7 Comments

  1. Susanne

    I fully believe in the importance of relationships, and often in professional development, there is a one-size-fits-all approach. My school has an outstanding Technology and Learning Coach. She is innovative, creative, and hard working, and she is willing to do anything she can to support her teachers. She has set up what we call TEE Times, which sounds quite similar to what you did. She schedules TEE Times to meet with 3-5 teachers at a time to discuss what they’re already doing in the classroom and what they’d like to improve upon. This is also an opportunity to collaborate and bounce ideas off each other. Unfortunately, only about 20% of our faculty takes advantage of these opportunities. Many teachers either don’t show up, or they don’t engage when they’re there. Do you have any recommendations on how to get that other 80% interested in trying new things in their classrooms?

    • Susanne,
      For better or worse, it sounds like you have some teachers with a bad case of WIIFM.
      On the flip side, it looks like a perfect example of the Pareto principle.
      With that said, 20% may be all the you will get. To try to increase the number, you could try answering the WIIFM question for the other teachers.

  2. From this great (as usual) post: “As Covey would say, if we are to “begin with the end in mind”, the “end” should be that people move forward and grow, not just simply do what they think they should do. This starts with listening.”

    Any leader – official or unofficial – must be what others have so appropriately labeled a ‘Servant Leader’, dedicated to helping others determine and address what will grow, make a difference. The closer that leader gets to becoming a manager, the more certain the best outcome will be doing what they THINK they should do!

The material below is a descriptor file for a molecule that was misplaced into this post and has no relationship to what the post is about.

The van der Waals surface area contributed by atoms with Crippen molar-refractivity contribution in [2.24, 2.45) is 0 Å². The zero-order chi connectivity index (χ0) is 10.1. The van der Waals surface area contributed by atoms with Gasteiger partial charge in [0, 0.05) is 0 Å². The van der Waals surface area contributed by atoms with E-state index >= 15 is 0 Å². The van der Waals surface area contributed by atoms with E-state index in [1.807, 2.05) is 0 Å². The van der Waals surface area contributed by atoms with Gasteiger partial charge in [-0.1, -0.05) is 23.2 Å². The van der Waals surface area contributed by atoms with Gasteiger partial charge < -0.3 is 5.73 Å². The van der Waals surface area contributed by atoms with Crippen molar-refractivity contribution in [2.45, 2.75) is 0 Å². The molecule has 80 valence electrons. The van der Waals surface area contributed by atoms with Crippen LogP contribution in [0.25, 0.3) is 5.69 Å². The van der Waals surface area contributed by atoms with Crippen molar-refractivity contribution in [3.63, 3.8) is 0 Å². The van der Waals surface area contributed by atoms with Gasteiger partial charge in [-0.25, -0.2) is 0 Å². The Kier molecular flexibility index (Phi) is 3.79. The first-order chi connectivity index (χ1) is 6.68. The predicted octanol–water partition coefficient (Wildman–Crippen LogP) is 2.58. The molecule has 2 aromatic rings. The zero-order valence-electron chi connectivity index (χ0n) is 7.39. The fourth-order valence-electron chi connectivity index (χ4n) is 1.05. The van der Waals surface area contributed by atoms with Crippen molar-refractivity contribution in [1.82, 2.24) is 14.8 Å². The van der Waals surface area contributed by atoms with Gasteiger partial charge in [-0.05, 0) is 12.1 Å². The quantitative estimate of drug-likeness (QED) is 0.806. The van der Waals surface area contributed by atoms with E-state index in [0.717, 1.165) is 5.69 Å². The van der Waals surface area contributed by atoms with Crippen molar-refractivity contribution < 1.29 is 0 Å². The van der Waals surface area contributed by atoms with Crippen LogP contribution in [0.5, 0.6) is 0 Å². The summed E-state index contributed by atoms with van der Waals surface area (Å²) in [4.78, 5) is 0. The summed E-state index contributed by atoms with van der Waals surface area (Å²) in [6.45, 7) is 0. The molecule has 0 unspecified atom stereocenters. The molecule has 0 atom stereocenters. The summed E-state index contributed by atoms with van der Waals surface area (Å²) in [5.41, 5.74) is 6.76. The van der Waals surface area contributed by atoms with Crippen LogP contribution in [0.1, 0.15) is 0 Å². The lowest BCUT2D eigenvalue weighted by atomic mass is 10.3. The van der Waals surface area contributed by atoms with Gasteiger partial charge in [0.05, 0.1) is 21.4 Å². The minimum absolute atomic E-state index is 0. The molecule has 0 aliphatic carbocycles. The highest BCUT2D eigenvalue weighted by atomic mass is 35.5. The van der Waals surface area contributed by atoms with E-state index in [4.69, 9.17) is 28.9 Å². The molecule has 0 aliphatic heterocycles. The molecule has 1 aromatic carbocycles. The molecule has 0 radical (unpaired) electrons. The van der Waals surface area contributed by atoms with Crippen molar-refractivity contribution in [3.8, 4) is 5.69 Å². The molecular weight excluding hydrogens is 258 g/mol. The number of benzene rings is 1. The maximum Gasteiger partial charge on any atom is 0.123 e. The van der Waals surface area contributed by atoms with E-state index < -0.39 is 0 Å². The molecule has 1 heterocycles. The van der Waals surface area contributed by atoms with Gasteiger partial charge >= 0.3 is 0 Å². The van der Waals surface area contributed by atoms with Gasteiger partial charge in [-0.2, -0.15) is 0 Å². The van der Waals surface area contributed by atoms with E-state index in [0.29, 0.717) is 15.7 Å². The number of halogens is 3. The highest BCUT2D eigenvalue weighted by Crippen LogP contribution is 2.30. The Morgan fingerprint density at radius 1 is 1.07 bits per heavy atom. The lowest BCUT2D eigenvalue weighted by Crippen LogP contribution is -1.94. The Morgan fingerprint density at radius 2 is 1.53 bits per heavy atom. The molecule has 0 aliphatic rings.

Thanks for bringing Covey into this discussion. An early influence on my thinking and pedagogy, he has continued to be so meaningful for me. I quote him frequently!

  3. George, as usual, you hit the nail on the head. I totally agree with what you’re saying here. We have to find out where people are, meet them there and then move forward together. I do think there’s another part that’s implied with what you’re all about–that is the need for leaders to be connected and to have information about current practices so they have valuable things to teach staff members.

  4. Great post, George. Here’s a story about having the end in mindm starting with the goal and working backwards in order to move forward. Man in office finally screws up his courage to ask a co-worker out on a date the next night for dinner. She says, much to his surprise, “yes, I would love to do that.”
    He starts thinking, I will have to leave work early to go home and get ready. To do that, I’ll have to come to work earlier and to do that I’ll have to get up earlier. That means I’ll have to go to bed tonight earlier and get home earlier today and leave work sooner and it’s already too late, I can’t do it.
    I agree about meeting people where they are, understanding and appreciating that and in conversations, see what the possibilities might be for working together. Thanks!

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